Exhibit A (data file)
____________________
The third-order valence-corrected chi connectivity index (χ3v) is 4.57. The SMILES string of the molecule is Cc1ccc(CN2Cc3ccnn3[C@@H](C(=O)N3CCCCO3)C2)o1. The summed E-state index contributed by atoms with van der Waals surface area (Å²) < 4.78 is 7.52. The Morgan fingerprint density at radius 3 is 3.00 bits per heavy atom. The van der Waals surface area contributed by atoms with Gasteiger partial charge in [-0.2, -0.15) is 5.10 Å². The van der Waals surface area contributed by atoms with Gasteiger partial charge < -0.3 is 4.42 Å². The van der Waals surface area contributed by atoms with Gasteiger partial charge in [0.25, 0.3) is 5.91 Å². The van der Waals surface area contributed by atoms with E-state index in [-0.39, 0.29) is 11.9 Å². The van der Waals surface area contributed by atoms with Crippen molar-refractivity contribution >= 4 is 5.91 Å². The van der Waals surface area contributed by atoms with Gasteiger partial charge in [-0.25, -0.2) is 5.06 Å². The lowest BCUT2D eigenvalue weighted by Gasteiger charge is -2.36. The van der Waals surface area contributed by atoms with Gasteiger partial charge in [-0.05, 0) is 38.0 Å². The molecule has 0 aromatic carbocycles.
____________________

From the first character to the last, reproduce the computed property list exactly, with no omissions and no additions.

The third-order valence-corrected chi connectivity index (χ3v) is 4.57. The SMILES string of the molecule is Cc1ccc(CN2Cc3ccnn3[C@@H](C(=O)N3CCCCO3)C2)o1. The summed E-state index contributed by atoms with van der Waals surface area (Å²) < 4.78 is 7.52. The Morgan fingerprint density at radius 3 is 3.00 bits per heavy atom. The van der Waals surface area contributed by atoms with Gasteiger partial charge in [-0.2, -0.15) is 5.10 Å². The van der Waals surface area contributed by atoms with Gasteiger partial charge < -0.3 is 4.42 Å². The van der Waals surface area contributed by atoms with Gasteiger partial charge in [0.25, 0.3) is 5.91 Å². The van der Waals surface area contributed by atoms with E-state index in [-0.39, 0.29) is 11.9 Å². The van der Waals surface area contributed by atoms with Crippen molar-refractivity contribution >= 4 is 5.91 Å². The van der Waals surface area contributed by atoms with Gasteiger partial charge in [-0.25, -0.2) is 5.06 Å². The lowest BCUT2D eigenvalue weighted by Gasteiger charge is -2.36. The van der Waals surface area contributed by atoms with Gasteiger partial charge in [-0.05, 0) is 38.0 Å². The molecule has 0 aromatic carbocycles.